Upon the retirement of Justice Anthony Kennedy in July, the Trump Administration had the ability to appoint a new justice to the court, and they have chosen none other than Circuit Judge of Appeals for the District of Columbia Brett Kavanaugh. As of right now, the Senate is undergoing hearings as part of Kavanaugh’s confirmation process. Such hearings consist of questioning, interviewing, and doing a thorough investigation into Kavanaugh’s past. Eventually, the Senate with vote on whether to appoint Kavanaugh.
If you’ve forgotten the words to “I’m just a Bill,” here’s a civics crash course. The appointment of new Supreme Court justice is, you guessed it, supreme: upon his or her appointment he or she serves the highest court in the land for life, judging constitutionality and interpreting the constitution as they so choose. Take feminist icon and longtime justice Ruth Bader Ginsburg, who at the mature age of 85, isn’t planning on leaving any time soon.
So who is Brett Kavanaugh and what does he stand for? Kavanaugh is a DC native and alum of Georgetown Prep and Yale University. Most of his career has been spent in the public sector– he was a staff member in George W. Bush’s Administration, then was appointed to the U.S. Court of Appeals for the D.C. Circuit in 2006.
As far as his judicial precedent, Kavanaugh is a conservative Republican, unlike more liberal Kennedy. This means that Kavanaugh’s appointment has the potential to change some landmark decisions, such as abortion, affirmative action, religious beliefs and gay rights, and federal environmental protection, and effectively shift the court far to the right. In addition, Kavanaugh has previously expressed that he does not believe a sitting president should be indicted. Coincidence? I think not.
Ever since Kavanagh was appointed, he has faced opposition from some, opposition that has only heightened in the wake of Christine Blasey Ford’s sexual assault allegations against him. Ford is a psychologist who attended a nearby High School to Kavanaugh’s in the early 1980s who claims that Kavanaugh sexually assaulted her at a party. After U.S. Senate Judiciary Committee Chairman Chuck Grassley gave Ford several arbitrary “deadlines” to decide whether or not she will testify, Ford has decided to testify in an open Senate hearing on Thursday, September 27. Considerations of an FBI investigation into Ford’s allegations are also being brought onto the table. Two other women have also come out alleging Judge Kavanaugh of sexual assault in the late 1990s, making a total of three women who have brought their stories to the Senate.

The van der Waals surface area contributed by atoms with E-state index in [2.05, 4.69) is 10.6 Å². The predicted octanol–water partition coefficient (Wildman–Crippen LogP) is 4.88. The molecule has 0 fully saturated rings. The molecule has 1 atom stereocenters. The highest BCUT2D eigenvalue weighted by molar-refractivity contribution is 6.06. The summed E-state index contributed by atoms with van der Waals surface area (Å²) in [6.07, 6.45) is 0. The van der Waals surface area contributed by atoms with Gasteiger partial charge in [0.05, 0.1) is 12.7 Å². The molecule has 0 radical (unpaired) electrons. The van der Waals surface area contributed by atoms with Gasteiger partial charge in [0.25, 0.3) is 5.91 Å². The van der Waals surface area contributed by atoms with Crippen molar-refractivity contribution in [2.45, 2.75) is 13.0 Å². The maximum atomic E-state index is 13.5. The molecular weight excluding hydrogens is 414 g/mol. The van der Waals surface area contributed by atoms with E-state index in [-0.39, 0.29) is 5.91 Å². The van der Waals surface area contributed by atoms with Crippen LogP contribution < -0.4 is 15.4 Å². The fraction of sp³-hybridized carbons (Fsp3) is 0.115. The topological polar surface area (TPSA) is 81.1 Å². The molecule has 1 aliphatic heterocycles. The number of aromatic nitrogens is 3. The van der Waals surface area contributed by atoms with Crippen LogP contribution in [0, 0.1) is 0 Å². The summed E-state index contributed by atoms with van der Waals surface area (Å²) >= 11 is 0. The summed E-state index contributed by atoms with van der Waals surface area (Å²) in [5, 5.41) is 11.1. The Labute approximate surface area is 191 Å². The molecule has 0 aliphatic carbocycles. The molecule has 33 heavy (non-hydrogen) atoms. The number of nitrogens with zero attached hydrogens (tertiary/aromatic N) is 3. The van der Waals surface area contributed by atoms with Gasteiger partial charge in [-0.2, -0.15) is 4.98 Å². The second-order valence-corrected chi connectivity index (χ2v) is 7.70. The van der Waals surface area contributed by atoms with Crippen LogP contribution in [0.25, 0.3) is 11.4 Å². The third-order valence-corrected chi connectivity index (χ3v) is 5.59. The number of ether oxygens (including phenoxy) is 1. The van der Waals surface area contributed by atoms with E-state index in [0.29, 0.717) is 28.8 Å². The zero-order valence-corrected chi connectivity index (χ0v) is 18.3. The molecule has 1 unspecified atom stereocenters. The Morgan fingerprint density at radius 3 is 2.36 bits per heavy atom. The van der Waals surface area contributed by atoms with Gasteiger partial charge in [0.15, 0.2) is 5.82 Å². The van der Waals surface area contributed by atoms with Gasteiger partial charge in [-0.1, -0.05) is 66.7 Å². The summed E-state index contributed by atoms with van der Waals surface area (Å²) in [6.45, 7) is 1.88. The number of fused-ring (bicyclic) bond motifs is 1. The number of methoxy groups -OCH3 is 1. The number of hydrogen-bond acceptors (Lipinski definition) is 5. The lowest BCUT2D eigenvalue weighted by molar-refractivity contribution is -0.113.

The Presidency of Donald Trump has heavily altered some federal institutions, but this alteration is the most permanent because for Trump because it kills two birds with one stone. Not only does he want a conservative justice on the court, he wants one who will oppose his inevitable indictment. President Trump has made it clear that he wants nothing more than for Kavanaugh to be appointed promptly and without Ford’s claims seeing the light of day. “Those allegations are going to have to be examined thoroughly,” Vermont Senator Bernie Sanders remarked. Sanders continued, “I regarded an outrageous statement by the President of the United States dismissing those allegations. I hope that the Senate takes a very hard look at what she has to say.”